It is amazing that there is not an effort to have a mass deportation of economists. After all, almost the whole profession completely missed the housing bubble and the economic crisis that resulted from its collapse. They failed to see the weakness of the recovery and now they can't decide whether we will have too few workers or too few jobs. (This is known as the "which way is up?" problem in economics.)

Claire Cain Miller gave us a "too few jobs" story in her NYT column that asked how we can offset the impact of job killing robots. She discusses various ideas that will create jobs or generate incomes for the people displaced by robots.

It is worth noting that if we think the problem really is too few jobs, in effect, that productivity is soaring, then many other commonly discussed economic problems do not really exist. If we have too few jobs then we have no reason to worry about government budget deficits. The problem of government budget deficits (if there is one) is that excessive spending by the government is creating too much demand in an economy that is unable to supply enough goods and services.

Similarly, in the too few jobs story there is no reason to worry about the demographics of retiring baby boomers. That is a story of too few workers to care for a growing population of retirees. 

There is also no reason to worry about the burden of excessive regulations stifling growth. The too few jobs story is telling us that the robots are leading to mass displacement of workers in spite of whatever burden is created by regulations. The implication is that we would have even if fewer jobs if not for the burden of regulations (assuming that regulations actually do slow growth).

And of course, if the problem is the robots taking all the jobs there is no reason for the Federal Reserve Board to raise interest rates. The point of higher interest rates is slow the rate of job creation so that the labor market doesn't get too tight and cause inflation. If we are worried that robots are getting rid of all the jobs it doesn't make any sense for the Fed to deliberately make the problem worse by slowing the rate of job creation.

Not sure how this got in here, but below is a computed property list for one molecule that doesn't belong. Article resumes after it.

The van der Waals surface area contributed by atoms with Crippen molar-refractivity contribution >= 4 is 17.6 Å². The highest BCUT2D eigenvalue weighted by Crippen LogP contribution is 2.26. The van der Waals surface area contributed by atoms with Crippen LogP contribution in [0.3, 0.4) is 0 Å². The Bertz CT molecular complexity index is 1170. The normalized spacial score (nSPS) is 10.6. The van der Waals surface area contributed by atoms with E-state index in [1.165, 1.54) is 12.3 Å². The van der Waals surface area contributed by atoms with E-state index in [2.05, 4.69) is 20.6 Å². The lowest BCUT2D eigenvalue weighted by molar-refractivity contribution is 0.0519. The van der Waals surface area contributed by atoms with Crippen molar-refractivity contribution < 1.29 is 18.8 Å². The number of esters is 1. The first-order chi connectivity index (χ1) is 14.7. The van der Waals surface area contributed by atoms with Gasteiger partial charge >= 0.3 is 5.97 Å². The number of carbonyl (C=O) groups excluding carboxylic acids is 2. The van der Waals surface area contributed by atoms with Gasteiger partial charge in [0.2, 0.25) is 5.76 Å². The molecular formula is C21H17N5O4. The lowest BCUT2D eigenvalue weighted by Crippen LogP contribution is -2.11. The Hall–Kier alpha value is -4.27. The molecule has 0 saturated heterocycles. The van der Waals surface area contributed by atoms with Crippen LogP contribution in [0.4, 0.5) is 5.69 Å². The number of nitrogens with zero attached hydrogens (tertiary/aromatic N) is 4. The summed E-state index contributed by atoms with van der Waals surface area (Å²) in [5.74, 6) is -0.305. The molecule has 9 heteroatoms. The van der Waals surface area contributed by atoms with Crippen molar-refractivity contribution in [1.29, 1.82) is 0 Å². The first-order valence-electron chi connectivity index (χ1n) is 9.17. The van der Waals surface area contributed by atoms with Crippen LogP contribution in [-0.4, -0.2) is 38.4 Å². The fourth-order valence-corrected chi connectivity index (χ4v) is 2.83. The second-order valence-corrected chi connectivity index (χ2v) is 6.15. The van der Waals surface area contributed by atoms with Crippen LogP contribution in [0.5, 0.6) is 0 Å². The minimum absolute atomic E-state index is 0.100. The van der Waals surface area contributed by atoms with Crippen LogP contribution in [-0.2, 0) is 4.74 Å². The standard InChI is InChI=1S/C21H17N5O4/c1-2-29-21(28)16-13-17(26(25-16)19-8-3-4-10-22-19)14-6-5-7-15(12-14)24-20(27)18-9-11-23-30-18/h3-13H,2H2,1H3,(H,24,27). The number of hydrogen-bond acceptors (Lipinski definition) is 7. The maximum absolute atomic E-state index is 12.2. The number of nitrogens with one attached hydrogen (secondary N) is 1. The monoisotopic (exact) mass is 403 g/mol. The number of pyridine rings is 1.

It would be nice if economists could either agree than we face a world of soaring productivity so that scarcity is not a problem or (as the data show) we face a world of weak productivity growth, so that we could face some problems of scarcity. Given the high average pay in the profession, it would be reasonable to think there could be some consensus or at least some clear thinking on the implications of each position.

One item in the piece that is worth noting is the dismissal by Tyler Cowen of the possibility of shorter workweeks as a way to deal with a jobs shortage:

"That’s the realm of science fiction ... It’s not an America we would recognize."

It's not clear who "we" is in the sentence, but people familiar with the data know that voluntary part-time employment rose by almost two million in the years since Obamacare was implemented. There have been important institutional factors in the United States that discouraged employers from reducing work hours.

Most importantly, health care and defined benefit pensions have large per worker overhead costs. These overhead costs gave employers a strong incentive to limit the number of workers and to have these workers put in long hours. As the institutional structure changes, it is likely that more workers would opt to put in fewer hours, as we have seen in the three years since Obamacare has been in place. If Obamacare is allowed more time and we make other institutional changes (e.g. a national optional pension system), that we would see a further movement toward shorter work hours and work years, as we have seen in every other wealthy country over the last four decades.